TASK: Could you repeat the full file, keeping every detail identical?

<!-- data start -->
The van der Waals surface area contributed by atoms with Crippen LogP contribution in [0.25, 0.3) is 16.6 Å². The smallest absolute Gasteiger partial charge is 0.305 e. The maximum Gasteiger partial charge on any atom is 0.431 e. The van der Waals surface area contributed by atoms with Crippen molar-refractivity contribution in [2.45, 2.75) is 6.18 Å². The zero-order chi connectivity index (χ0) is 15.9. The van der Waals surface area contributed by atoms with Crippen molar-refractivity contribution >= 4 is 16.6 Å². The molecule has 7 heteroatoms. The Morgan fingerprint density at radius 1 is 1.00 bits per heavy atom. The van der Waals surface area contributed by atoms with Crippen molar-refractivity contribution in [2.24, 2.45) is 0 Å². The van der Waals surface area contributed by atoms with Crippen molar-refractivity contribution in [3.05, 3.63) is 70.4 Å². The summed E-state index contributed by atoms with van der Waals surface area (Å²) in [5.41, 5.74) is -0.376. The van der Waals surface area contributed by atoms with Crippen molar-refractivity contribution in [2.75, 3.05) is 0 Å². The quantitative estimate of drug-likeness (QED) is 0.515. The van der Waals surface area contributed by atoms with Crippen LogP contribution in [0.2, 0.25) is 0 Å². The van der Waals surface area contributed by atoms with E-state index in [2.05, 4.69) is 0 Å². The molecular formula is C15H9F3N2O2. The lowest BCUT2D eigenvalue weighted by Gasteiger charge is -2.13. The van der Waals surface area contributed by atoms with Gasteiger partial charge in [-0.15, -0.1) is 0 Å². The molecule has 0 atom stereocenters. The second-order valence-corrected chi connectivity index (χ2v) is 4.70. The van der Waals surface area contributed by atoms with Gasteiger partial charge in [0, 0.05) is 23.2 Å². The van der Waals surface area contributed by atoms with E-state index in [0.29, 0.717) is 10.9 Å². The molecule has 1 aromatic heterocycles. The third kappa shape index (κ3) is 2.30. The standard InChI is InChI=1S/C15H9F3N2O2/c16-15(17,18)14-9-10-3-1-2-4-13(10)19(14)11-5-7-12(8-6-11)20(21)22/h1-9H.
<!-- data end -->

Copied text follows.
The van der Waals surface area contributed by atoms with Crippen LogP contribution in [0.25, 0.3) is 16.6 Å². The smallest absolute Gasteiger partial charge is 0.305 e. The maximum Gasteiger partial charge on any atom is 0.431 e. The van der Waals surface area contributed by atoms with Crippen molar-refractivity contribution in [2.45, 2.75) is 6.18 Å². The zero-order chi connectivity index (χ0) is 15.9. The van der Waals surface area contributed by atoms with Crippen molar-refractivity contribution >= 4 is 16.6 Å². The molecule has 7 heteroatoms. The Morgan fingerprint density at radius 1 is 1.00 bits per heavy atom. The van der Waals surface area contributed by atoms with Crippen molar-refractivity contribution in [2.24, 2.45) is 0 Å². The van der Waals surface area contributed by atoms with Crippen molar-refractivity contribution in [3.05, 3.63) is 70.4 Å². The summed E-state index contributed by atoms with van der Waals surface area (Å²) in [5.41, 5.74) is -0.376. The van der Waals surface area contributed by atoms with Crippen molar-refractivity contribution in [2.75, 3.05) is 0 Å². The quantitative estimate of drug-likeness (QED) is 0.515. The van der Waals surface area contributed by atoms with Crippen LogP contribution in [0.2, 0.25) is 0 Å². The van der Waals surface area contributed by atoms with E-state index in [2.05, 4.69) is 0 Å². The molecular formula is C15H9F3N2O2. The lowest BCUT2D eigenvalue weighted by Gasteiger charge is -2.13. The van der Waals surface area contributed by atoms with Gasteiger partial charge in [-0.15, -0.1) is 0 Å². The molecule has 0 atom stereocenters. The second-order valence-corrected chi connectivity index (χ2v) is 4.70. The van der Waals surface area contributed by atoms with Gasteiger partial charge in [0, 0.05) is 23.2 Å². The van der Waals surface area contributed by atoms with E-state index in [0.29, 0.717) is 10.9 Å². The molecule has 1 aromatic heterocycles. The third kappa shape index (κ3) is 2.30. The standard InChI is InChI=1S/C15H9F3N2O2/c16-15(17,18)14-9-10-3-1-2-4-13(10)19(14)11-5-7-12(8-6-11)20(21)22/h1-9H.